There are police officers and deputies who live in an employment vacuum. They come to work and go home totally oblivious to the world around them and occurring events. I knew a guy (as we all do) who said if the department wanted me to know about anything they will read it in roll call. Interesting concept but we need to pay attention for our own tactical awareness if nothing else. To me this is much akin to an ostrich’s defense mechanism of burying their heads in the sand. Funny as it is, nobody ever interviewed an ostrich who was suffering from butt wounds. So why stick your butt out in the wind or for someone to take a bite of?
Let’s test the theory of if they want me to know they will tell me ideals. First of all, your departmental policy should set forth equipment (you will carry this and that), safety (ballistic vests and seat belts) and dress codes. I am sure that you have policy and procedures to cover most of the how to’s and what to do’s. However, the nice sergeant at roll call does not tell you it is cold outside to wear your coat nor you should carry your raincoat for it looks like showers. So, this ostrich methodology is somewhat flawed.
This applies to training as well. Every state and department has its recommended annual updates or in-service training. It varies from state to state anywhere from couple of days and up. This ‘mandatory training’ is ever enough training for your needs, sometimes not applicable to your position and all too often mundane at best. It is my belief based on personal observations and reliable statements from trusted trainers, the mandated ideals of most state commissions should be reviewed and revamped. Back to mandated training, I have seen far too many officers who feel that this is enough training for that is all that is required to maintain their certification. For some to even request training beyond this is unheard of. The old adage of ‘if they (department) want me to attend this, then they will send me’, it is as if volunteering to expand your knowledge base is like a dangerous detail. In my eyes, if one can improve their knowledge base to allow them to perform smarter, safer and more efficient, then go for it. But again there are some and it is their right to make their personal decisions, just you live with them. If there are occasions for your self-improvement, always seize the opportunity.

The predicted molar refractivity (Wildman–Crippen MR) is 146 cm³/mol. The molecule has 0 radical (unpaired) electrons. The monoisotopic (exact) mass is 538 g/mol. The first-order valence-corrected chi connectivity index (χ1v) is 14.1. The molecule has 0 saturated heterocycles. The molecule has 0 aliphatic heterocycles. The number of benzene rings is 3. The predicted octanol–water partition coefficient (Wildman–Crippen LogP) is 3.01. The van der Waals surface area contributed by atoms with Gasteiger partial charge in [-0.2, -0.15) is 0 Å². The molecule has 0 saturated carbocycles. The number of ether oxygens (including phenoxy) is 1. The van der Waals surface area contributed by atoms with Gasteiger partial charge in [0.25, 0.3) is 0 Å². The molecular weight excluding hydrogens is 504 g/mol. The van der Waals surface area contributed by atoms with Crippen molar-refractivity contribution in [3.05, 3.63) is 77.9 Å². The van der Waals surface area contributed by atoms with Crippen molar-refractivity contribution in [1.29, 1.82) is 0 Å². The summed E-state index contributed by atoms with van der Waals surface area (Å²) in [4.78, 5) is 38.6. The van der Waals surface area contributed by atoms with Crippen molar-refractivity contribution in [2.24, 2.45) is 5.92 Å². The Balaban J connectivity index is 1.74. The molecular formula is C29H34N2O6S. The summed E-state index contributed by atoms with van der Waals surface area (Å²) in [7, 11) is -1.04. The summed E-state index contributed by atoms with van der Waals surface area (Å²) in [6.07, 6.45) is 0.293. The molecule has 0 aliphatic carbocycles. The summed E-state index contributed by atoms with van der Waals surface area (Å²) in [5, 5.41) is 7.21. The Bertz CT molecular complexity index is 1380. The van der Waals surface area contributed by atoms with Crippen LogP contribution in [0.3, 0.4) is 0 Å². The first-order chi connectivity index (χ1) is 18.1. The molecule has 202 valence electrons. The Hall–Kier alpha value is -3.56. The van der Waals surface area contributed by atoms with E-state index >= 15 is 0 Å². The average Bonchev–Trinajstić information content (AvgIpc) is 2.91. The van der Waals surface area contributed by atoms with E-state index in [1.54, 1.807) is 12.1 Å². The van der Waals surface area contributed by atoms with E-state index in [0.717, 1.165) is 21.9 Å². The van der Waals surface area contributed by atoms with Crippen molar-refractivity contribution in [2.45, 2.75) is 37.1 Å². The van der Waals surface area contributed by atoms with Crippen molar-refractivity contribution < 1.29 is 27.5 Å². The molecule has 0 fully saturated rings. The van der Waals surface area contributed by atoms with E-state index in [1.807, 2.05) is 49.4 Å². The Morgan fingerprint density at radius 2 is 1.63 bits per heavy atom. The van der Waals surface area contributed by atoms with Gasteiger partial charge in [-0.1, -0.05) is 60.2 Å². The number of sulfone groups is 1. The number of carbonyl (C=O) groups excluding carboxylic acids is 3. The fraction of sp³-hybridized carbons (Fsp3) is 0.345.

Another side of this is the officer who does not live in his/her jurisdiction, they commute in and out. Most all take an interest in what is occurring in their work area, but alas there are some who do not. They only come to work for work and lock out the rest of what happens at work. They do not pay attention to the paper, the media or even a bill board. If they want me to know what is going on they will tell me was the reply given to me. Again, this cop is within their rights but I feel that they are shortchanging themselves somewhat. Now most of us would shutter thinking of living and working like this for it creates a street-level disadvantage. They want to gain every tactical advantage and that included current events which created tactical intel to better respond to job. We, as cops love to know the home field advantages on our beats anytime we can gain it. Now, I am not to even suggest that we immerse ourselves in the job. We all need some decompression time and off-duty fresh air to breathe. However, knowing of special events, evolving traffic changes or new construction gives you a leg up over the lost tourist if nothing else, if not even to get a better parking place or quicker commute.
Don’t lock out all training as part of the job only, it often can assist on other fronts. Many times some of the subject matter of the vocation transcends into our personal lives. Something as simple as first aid can make a difference in saving the life or easing the pain of a loved one. The more we incorporate training that makes the officer’s life better (more so than just one the job) makes for a pretty good day. Personal safety at home and off-duty for the officer but also the family unit is beyond the training vacuum. Make your staff the true professionals that they are capable of achieving. Give them training to serve them both on and off-duty.
Not trying to be the old jaded curmudgeon that I am but this is a profession! Professionals seek out opportunities to excel at what they do. Professionals train to be the best they can be for themselves and their colleagues. If you want to live in a vacuum, then it is your right. However being within the bubble you are not affording yourself to self-development, improving your efficiency and becoming the best officer to assist your brother and sister officers during the toils of the job. I would not consider trusting my life to a doctor who has not read, attended seminars or attending updates since they left medical school. Professionals do deliberate things; training and preparation for the rigors of the vocation are part of this. Train hard and train smart!